Pull Up A Stool With John Mallett
of Bell's Brewery
As a professional brewer going on 30 years, John Mallett of Bell’s Brewery has often been referred to as “a brewer’s brewer,” that is to say, one who makes beer that others in his line of work are eager to consume. An avid outdoorsman, he recently released his first book, Malt: A Practical Guide from Field to Brewhouse (Brewers Publications).
AAB: You’re just a big nerd when it comes to malt, aren’t you?
Yes, I am. Yes, I am. Malt is so important for beer. People can get excited about hops, but somehow think malt plays a minor role. But it’s only the origin of all alcohol, body, color and a huge percentage of flavor. So, aside from that, why would you get excited about malt?
That slight sarcasm aside, have you always been this passionate about malt?
When I started off, my relationship with malt was that it was heavy. I carried it. So I thought I should learn more about it, and every time I learned something new, I learned that I could still learn more.
Your brewery actually has a farm for growing malt, correct?
Bell’s has a farm in Shepherd, MI, right middle of the state, and we’ve been growing barley there for five or six years. We grow it for malting, and we use it to make beer. And it’s been a great project. I’ve learned a ton about barley and a ton about malt, because you end up with all the problems of barley and malt.
One example would be, and this is salient, if you get a late-season rainstorm, your grain can start to sprout while on the stalk. It’s something called pre-harvest sprouting. And it manifests itself by some grain growing on the stalk, and some is damaged. The whole point of growing is you try to make uniform. And you try to make homogeneous malt, and it doesn’t always respond in a homogeneous manner. So if it rains, the malt is not consistent, and it runs through brew house with difficulty. We’ve had this issue before, and it has impacted many brewers.
So you have to watch the weather as well as make beer?
The barley crop out west this year was not good. We had rain and snow when the barley was on the field, and some went through pre-harvest sprout issues. Ultimately, you can deal with it, but you need to know the levers to pull.
Bell’s recently opened a second brewery and decided not to put it in North Carolina like so many others.
Yeah, we stayed closer to home. That was important to us. It’s called the Upper Hand Brewery, and it’s in Michigan’s Upper Peninsula. I spent some time building it up, and we have some fantastic stuff there. I did the design work for the brewery and some development work on the physical side. This second brewery goes back to Larry and his deep roots in the U.P.
Brewery founder Larry Bell, right?
Yes. This is just a smaller production brewery, and this is very much different than what we do at Bell’s.
The beers are different. We’re making three beers, and they are really nicely drinkable beers. It’s a different brand identity. The look and feel of it and the beers are different from what we make at Bell’s, but like those beers, they are very focused on quality. We wanted the beers that we’re making at the new brewery to be super drinkable, and they were designed to be enjoyed a couple at a time.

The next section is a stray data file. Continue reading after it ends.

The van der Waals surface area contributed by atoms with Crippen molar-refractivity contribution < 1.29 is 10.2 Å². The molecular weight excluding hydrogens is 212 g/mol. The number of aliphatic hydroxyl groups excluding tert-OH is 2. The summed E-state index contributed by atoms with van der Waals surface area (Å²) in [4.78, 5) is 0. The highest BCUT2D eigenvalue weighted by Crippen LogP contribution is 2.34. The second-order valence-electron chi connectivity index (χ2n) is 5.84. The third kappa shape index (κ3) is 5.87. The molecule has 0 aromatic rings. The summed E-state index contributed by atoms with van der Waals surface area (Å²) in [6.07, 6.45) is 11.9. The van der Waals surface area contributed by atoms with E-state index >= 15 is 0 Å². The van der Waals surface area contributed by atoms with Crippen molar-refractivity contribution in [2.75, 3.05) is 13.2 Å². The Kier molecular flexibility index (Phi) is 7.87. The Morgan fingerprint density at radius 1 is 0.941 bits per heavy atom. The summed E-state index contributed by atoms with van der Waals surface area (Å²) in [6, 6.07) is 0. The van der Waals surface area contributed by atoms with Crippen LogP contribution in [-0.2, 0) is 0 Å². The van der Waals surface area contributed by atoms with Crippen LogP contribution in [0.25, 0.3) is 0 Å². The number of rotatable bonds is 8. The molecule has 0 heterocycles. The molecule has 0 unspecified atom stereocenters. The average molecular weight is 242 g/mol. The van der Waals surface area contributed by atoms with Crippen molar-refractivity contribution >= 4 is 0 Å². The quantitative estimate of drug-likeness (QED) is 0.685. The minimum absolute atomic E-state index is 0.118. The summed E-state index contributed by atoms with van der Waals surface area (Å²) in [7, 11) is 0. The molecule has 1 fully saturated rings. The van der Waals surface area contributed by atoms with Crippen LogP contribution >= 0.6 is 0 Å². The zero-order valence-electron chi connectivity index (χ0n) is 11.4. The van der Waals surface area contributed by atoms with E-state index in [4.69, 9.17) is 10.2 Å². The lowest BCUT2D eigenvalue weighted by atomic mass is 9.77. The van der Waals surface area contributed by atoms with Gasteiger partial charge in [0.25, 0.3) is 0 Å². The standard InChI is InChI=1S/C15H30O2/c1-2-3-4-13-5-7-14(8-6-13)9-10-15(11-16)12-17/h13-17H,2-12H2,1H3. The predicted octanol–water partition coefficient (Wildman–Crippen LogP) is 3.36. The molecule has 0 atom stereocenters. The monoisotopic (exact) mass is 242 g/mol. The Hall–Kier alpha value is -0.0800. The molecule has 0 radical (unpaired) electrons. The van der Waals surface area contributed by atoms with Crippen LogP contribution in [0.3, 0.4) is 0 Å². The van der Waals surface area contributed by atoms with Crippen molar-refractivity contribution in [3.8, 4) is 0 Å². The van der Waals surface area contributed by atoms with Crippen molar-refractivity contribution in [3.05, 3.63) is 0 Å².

Speaking of Bell’s, what’s the consumer question you get most often?
Oh, that’s easy, “How can I get more HopSlam?” Or, “Why don’t you make Oberon year round?”
What do you tell people?
Well, it’s complicated, but mostly these are special beers, and having them be seasonal is something we like and want to keep doing.
You’ve been at this for a while. What’s changed overall in brewing since you started?
Well, there were three large brewers. Now there are two. There were 40 small brewers, and now there’s something like 3,000. There was poor understanding of beer styles beyond regular and light. Beer, it shows up everywhere now; it shows up on The New Yorker cover. How has beer changed? There is an acceptance.
How do you think that happened?
The access to information is awesome these days. When I started, I didn’t have a personal computer, and there wasn’t an Internet like now. If you wanted to research something, you were doing it in a library. Or buying a Michael Jackson book to find out about these crazy esoteric beer styles that were out there. Before I started brewing, I was very interested in beer, and I’d hunt out these weird beers—go through package stores in Boston and find an odd beer, and then go home, taste it, take notes on what I thought it was, even without the vocabulary. I was doing it on my own. Later on, in my formal brewing years, I looked at those notes and realized that what I was tasting was oxidation.
That’s interesting. What else did you discover?
There just wasn’t the diversity there is now, and the diversity that was there wasn’t always particularly good.
It’s a lot easier to get information these days then, yes?
There’s a limitless access to information about beer, and I think that’s awesome.
Go to the next page to learn more about John Mallett.
John is the editor of All About Beer Magazine and the author of three books, including The American Craft Beer Cookbook. Find him on Twitter @John_Holl.